Brian Winningham, a retired lieutenant colonel of the U.S. Army, began with the City of Dickinson on Nov. 30, 2020, and has publicly advocated during several public meetings and interviews that he is dedicated to keeping the city’s best interests intact as well as improving quality of life for all residents.

“Our city is postured to create great value for our citizens and I truly believe we are living in a great place,” Winningham said. “(We) share our vision to be the ‘First Choice for families, great choice for opportunity’ and our mission to 'Celebrate small town values, promoting opportunity and enhancing quality of place through community partnerships and exceptional public services.'”

After recovering from one of the most drastic economic impacted years in the entire United States, Winningham said that the city’s key to success for 2021 is to look at reducing operational spending without disrupting city services.

“One of the ways to increase service and reduce costs is through better training. If we can find training opportunities for staff we can save service costs by increasing our people’s skills and that will allow faster decision making and better service delivery,” he said, explaining, “It takes time to train and it does add cost, however in the long run a better trained person provides better service. Ultimately, I believe in paying people more, but only after we shape the environment for them to succeed. Our success is measured in ‘exceptional public service,’ if we miss the mark we all suffer.”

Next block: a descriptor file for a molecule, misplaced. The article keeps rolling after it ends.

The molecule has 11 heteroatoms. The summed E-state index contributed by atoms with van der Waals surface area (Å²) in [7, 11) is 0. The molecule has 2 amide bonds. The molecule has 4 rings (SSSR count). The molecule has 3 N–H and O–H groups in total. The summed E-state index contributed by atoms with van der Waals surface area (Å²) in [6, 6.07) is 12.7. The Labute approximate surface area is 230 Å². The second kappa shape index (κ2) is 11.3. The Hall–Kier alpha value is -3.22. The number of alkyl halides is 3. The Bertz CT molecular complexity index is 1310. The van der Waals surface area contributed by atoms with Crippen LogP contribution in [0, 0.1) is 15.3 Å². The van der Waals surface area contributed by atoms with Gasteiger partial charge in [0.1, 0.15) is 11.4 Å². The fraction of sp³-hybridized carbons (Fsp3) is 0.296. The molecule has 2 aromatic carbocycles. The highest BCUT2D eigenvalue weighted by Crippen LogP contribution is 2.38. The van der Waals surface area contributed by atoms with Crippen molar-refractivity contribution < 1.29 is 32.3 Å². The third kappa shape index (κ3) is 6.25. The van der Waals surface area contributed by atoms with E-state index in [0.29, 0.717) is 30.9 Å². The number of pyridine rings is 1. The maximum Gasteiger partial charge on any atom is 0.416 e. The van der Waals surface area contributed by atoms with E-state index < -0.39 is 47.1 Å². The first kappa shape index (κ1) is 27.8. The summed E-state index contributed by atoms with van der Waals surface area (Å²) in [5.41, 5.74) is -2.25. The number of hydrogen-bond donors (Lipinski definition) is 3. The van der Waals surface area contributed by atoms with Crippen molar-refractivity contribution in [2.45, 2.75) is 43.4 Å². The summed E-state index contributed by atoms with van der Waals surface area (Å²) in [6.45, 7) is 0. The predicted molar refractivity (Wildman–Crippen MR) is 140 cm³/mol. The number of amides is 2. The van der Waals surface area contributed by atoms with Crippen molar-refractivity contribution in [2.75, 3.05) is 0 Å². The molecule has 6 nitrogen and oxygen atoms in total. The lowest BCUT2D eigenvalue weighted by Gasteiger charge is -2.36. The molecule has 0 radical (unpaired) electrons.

The city’s budget is always thoroughly examined, Winningham continued.

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“We take great pride in knowing we have an amazing team of staff that meticulously and professionally tracks every citizen dollar the city stewards. As the city administrator, I am also the city auditor, so every line of the budget is critical to maintain,” Winningham remarked. “I have been in places managing much great budgets but the approach is always the same and I ask the same fundamental questions. Does the city have a requirement to support the citizen? And will we need to spend money to accomplish the requirement? Spending dollars also means work production and every hour of time paid to our city workers should be part of how we measure spending. We must be productive and steward our citizens' money.

“We have a very thorough budget process and I am reviewing every line of every department budget to cut costs and ensure we are meeting the needs of the citizens, that is my offer to our city commission and to me that is a ‘No Fail’ mission.”

As far as ordinances that the city will look at this year, Winningham said that they are reviewing its alcohol code and will also reexamine the City Code.

Winningham noted that the City of Dickinson has spent the last several years making improvements to its water, sewer and street infrastructure as well as building a “world class” Public Works Facility and the City of Dickinson Public Safety Center. As the city looks to update its 2035 Comprehensive Plan this year, Winningham said that they will look at 21 different data points to “gage and prioritize” the Capital Improvement Program (CIP).